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HQ 086102

January 23, 1990

CLA-2 CO:R:C:G 086102 CMR


TARIFF NO.: 6204.62.4055, 6204.69.9040

Patrick Gill, Esq.
Rode & Qualey
295 Madison Avenue
New York, New York 10017

RE: Classification of women's shorts from Hong Kong and the People's Republic of China--Reconsideration of NYRL 846428 of November 16, 1989

Dear Mr. Gill:

This ruling is in response to your submission of November 28, 1989, on behalf of Rafaella Sportswear, Inc., requesting reconsideration of NYRL 846428 which classified four women's lower body garments as divided skirts under heading 6204, HTSUSA.


Samples of the garments at issue have been submitted for our review. All of the garments extend from the waist to just above the knee and include a coordinated textile belt. Styles RT257 and RT258 are manufactured from 100 percent cotton woven fabrics. Style RE265 is manufactured from 100 percent cotton denim fabric. Style RR255 is manufactured from a 55 percent ramie/45 percent cotton woven fabric.

Styles RR255 and RE265 each feature a fully elasticized waist except for a three inch portion at the center front, five belt loops, two front pockets with vertical openings, a rear patch pocket (style RE265's is secured by a button) and two inverted pleats extending downward from the waistband on each front panel.

Style RT 257 features a zippered fly front opening secured by two buttons, four belt loops, two front pockets with vertical openings, a button secured inset pocket on the rear and an inverted pleat on each front panel extending downward from the top edge.

Style RT258 features a fully elasticized waist, zippered fly front opening secured by a single button, three belt loops and two front pockets with vertical openings.


Were the garments at issue correctly classified as divided skirts in NYRL 846428, or are they more properly classified as shorts?


The classification of the garments at issue is dependent upon the impression created by the garments when viewed from the front. In distinguishing between shorts and divided skirts, the determining official must make a subjective decision as to the frontal appearance of the garment; whether it has the appearance of a skirt with regard to silhouette and fullness and whether the leg separation is apparent when the garment is viewed from the front. While an objective test would be preferable, one has not been developed as of yet, nor do we think it is likely one could be developed and applied. The appear- ance of the garments from the front is the key to their classifica- tion and that appearance may be affected by differences in the fabric used to make the garment and by the placement of gathers or pleats on the front of the garment. See, HRL 085748 of December 1, 1989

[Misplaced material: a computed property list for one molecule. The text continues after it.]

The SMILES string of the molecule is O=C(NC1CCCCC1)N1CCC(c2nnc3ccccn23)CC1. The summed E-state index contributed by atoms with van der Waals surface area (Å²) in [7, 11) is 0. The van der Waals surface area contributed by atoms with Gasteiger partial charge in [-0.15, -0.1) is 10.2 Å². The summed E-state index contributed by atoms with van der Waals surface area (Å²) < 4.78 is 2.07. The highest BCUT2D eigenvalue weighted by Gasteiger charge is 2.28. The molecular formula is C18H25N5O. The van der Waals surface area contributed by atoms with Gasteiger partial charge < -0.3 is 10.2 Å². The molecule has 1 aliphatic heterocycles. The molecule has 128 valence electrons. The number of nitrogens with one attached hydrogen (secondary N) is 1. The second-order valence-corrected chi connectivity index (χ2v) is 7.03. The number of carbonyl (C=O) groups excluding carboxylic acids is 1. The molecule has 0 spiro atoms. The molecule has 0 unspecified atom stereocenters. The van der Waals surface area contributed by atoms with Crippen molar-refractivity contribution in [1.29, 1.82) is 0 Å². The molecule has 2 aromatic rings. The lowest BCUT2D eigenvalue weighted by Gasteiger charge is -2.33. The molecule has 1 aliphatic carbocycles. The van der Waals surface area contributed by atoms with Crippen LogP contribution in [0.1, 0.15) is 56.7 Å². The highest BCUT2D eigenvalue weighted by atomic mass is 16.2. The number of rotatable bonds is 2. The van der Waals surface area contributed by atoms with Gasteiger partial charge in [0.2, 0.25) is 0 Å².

Having examined the garments at issue, we must disagree with their original classification as divided skirts. Although the garments have rather full leg openings similar to gaucho pants, like gaucho pants, they lack the fullness or frontal appearance of a skirt. The garments at issue are more properly classified as women's shorts.


Styles RT257, RT258 and RE265 are classified in subheading 6204.62.4055, HTSUSA, which provides for women's cotton shorts. The garments fall within textile category 348 and are dutiable at 17.7 percent ad valorem. Style RR255 is classified in subheading 6204.69.9040, HTSUSA, which provides for women's shorts of other textile materials, other, other. The garment falls within textile category 847 and is dutiable at 3 percent ad valorem.

Pursuant to 19 CFR 177.9(d) (1989), NYRL 846428 of November 16, 1989, is hereby revoked. If pending transactions are adversely affected by this revocation, you may, at your discretion, notify this office and apply for temporary relief from the binding effects of this new ruling as may be dictated by the circumstances.

The designated textile and apparel category may be subdivided into parts. If so, the visa and quota requirements applicable to the subject merchandise may be affected. Since part categories are the result of international bilateral agreements which are subject to frequent renegotiations and changes, to obtain the most current information available, we suggest you check, close to the time of shipment, the Status Report On Current Import Quotas (Restraint Levels), an internal issuance of the U.S. Customs Service, which is updated weekly and is available for inspection at your local Customs office.

Due to the changeable nature of the statistical annotation (the ninth and tenth digits of the classification) and the restraint (quota/visa) categories, you should contact your local Customs office prior to importation of this merchandise to determine the current status of any import restraints or requirements.


John Durant, Director
Commercial Rulings Division

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